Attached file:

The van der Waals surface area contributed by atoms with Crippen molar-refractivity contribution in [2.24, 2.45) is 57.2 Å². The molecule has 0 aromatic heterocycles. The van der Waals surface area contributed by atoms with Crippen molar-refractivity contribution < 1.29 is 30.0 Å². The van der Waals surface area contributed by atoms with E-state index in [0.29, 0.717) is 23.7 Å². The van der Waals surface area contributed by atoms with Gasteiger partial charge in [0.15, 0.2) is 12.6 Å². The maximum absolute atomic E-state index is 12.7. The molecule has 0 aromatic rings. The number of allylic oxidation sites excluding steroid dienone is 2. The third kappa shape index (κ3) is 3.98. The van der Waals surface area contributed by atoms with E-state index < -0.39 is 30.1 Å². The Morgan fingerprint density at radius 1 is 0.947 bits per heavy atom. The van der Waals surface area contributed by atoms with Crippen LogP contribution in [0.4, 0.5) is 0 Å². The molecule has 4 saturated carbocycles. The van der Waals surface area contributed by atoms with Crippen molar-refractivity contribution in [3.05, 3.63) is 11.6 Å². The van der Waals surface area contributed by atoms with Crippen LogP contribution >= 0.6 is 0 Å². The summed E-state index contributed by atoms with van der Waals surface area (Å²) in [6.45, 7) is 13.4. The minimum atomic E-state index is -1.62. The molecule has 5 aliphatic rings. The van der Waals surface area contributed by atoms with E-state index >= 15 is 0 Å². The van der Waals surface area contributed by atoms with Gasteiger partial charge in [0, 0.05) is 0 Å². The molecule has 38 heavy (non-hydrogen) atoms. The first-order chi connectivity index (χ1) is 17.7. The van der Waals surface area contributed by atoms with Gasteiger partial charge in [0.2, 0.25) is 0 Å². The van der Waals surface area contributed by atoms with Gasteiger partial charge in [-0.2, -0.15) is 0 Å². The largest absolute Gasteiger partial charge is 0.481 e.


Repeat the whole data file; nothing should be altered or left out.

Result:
The van der Waals surface area contributed by atoms with Crippen molar-refractivity contribution in [2.24, 2.45) is 57.2 Å². The molecule has 0 aromatic heterocycles. The van der Waals surface area contributed by atoms with Crippen molar-refractivity contribution < 1.29 is 30.0 Å². The van der Waals surface area contributed by atoms with E-state index in [0.29, 0.717) is 23.7 Å². The van der Waals surface area contributed by atoms with Gasteiger partial charge in [0.15, 0.2) is 12.6 Å². The maximum absolute atomic E-state index is 12.7. The molecule has 0 aromatic rings. The number of allylic oxidation sites excluding steroid dienone is 2. The third kappa shape index (κ3) is 3.98. The van der Waals surface area contributed by atoms with E-state index < -0.39 is 30.1 Å². The Morgan fingerprint density at radius 1 is 0.947 bits per heavy atom. The van der Waals surface area contributed by atoms with Crippen LogP contribution in [0.4, 0.5) is 0 Å². The molecule has 4 saturated carbocycles. The van der Waals surface area contributed by atoms with Crippen molar-refractivity contribution in [3.05, 3.63) is 11.6 Å². The van der Waals surface area contributed by atoms with Crippen LogP contribution >= 0.6 is 0 Å². The summed E-state index contributed by atoms with van der Waals surface area (Å²) in [6.45, 7) is 13.4. The minimum atomic E-state index is -1.62. The molecule has 5 aliphatic rings. The van der Waals surface area contributed by atoms with E-state index >= 15 is 0 Å². The van der Waals surface area contributed by atoms with Gasteiger partial charge in [0, 0.05) is 0 Å². The molecule has 38 heavy (non-hydrogen) atoms. The first-order chi connectivity index (χ1) is 17.7. The van der Waals surface area contributed by atoms with Gasteiger partial charge in [0.2, 0.25) is 0 Å². The van der Waals surface area contributed by atoms with Gasteiger partial charge in [-0.2, -0.15) is 0 Å². The largest absolute Gasteiger partial charge is 0.481 e.